USGS Grant Number:
Year Established: 2015 Start Date: 2015-09-01 End Date: 2018-08-31
Total Federal Funds: $249,960 Total Non-Federal Funds: $253,099
Principal Investigators: Christopher Higgins, Edward Furlong, Terri Hogue, John McCray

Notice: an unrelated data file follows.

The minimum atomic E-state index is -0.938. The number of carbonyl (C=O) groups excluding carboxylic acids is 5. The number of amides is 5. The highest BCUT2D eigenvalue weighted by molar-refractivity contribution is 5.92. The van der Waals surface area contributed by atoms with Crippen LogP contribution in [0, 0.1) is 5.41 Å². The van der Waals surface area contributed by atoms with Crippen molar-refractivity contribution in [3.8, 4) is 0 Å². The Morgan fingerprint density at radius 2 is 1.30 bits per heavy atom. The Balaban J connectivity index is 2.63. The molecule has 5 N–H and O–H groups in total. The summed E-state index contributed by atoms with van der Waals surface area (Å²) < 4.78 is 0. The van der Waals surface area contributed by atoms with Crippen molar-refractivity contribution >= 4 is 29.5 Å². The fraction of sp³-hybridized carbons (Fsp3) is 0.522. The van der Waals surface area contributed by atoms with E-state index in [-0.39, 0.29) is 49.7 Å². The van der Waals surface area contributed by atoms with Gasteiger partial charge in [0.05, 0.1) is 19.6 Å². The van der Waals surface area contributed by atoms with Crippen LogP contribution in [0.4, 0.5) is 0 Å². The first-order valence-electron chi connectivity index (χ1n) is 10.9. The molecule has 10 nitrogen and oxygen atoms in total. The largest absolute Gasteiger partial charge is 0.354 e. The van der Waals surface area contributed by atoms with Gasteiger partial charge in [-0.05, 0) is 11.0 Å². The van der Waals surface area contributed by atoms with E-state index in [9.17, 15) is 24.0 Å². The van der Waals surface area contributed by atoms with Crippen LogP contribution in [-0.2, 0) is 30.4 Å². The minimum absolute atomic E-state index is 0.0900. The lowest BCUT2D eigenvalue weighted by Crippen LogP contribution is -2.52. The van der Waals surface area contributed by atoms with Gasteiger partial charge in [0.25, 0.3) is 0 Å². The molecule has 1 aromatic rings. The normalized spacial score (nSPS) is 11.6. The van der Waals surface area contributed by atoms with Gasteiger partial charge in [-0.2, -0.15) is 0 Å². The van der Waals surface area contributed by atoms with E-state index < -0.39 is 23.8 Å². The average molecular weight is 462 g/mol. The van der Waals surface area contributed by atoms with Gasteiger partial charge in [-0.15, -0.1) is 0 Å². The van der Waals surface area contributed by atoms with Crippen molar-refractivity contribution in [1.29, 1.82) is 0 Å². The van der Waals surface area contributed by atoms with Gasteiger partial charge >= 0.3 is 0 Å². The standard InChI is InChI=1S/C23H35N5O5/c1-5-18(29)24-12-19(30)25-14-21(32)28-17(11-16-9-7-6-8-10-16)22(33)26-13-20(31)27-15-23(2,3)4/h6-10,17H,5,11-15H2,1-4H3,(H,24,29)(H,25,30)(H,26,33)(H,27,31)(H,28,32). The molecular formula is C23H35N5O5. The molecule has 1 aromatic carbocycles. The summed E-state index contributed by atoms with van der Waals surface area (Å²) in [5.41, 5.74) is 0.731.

Abstract: Urbanization has degraded the quality and quantity of water supplies, motivating the adoption of new water management strategies. In particular, instances of flooding and erosion due to stormwater runoff have worsened as urban landscapes have become less permeable.2 Urban stormwater is a major source of nonpoint pollution to surface waters, and water quality protection has increasingly become a stormwater management priority. However, despite the increasing application of low-impact development (LID) for urban stormwater management, it is still unclear whether LID systems and other best management practices (BMPs) designed to improve drainage are also improving stormwater quality. While performance data are beginning to emerge for traditional stormwater contaminants, much less performance data are available on the removal of potentially hazardous trace organic contaminants (TOrCs). Indeed, even identifying urban sources of TOrCs is difficult, making it particularly challenging to understand their removal by BMPs or model their loadings to receiving water bodies. This proposal seeks to address this lack of data by identifying sources of TOrCs in urban environments, evaluating their removal in bioretention systems, and evaluating existing stormwater models for predicting loadings to receiving water bodies. This proposal addresses three key research questions: 1) How prevalent are TOrCs in urban stormwater and is their occurrence associated with specific land use types?; 2) How well do conventional bioretention systems perform with respect to removal of TOrCs?; and 3) What are the current data and parameterization gaps in advanced stormwater models and can we improve their predictions through inter-model comparisons and new collected data streams? To answer these research questions, the proposed research will build on and augment existing field and modeling studies in both Wisconsin and Colorado to test the following hypotheses: 1. Strong relationships will be evident between specific classes of TOrCs in stormwater and specific land use types (i.e., residential use herbicides in residential areas, etc.), though some TOrCs will not be strongly associated with any particular land use type (i.e., rubber additives). 2. Bioretention systems will effectively remove (>90%) hydrophobic TOrCs and achieve effluent concentration compliance (when appropriate), but will be considerably less effective for polar TOrCs (corrosion inhibitors, urban-use pesticides, etc.). 3. The availability of high resolution BMP and pollutant load sampling, coupled with systematic model evaluation, will help identify key data-model gaps and help improve parameterizations in two of the most advanced stormwater modeling systems currently in use. These hypotheses will be addressed through the completion of the following three tasks: Task 1: Evaluation of land use impacts on occurrence of TOrCs in stormwater. The occurrence of a broad suite of TOrCs will be evaluated as a function of different land use types. Task 2: Bioretention cell performance TOrC removal. The influent and effluent of bioretention systems in both Wisconsin and Colorado will be sampled to evaluate TOrC removal efficiencies. Task 3: Model Evaluation. Data-model gaps and recommendations for improvements in BMP parameterization will be identified for two stormwater models, EPA SUSTAIN and WinSLAMM through evaluations of the Colorado and Wisconsin bioretention sites.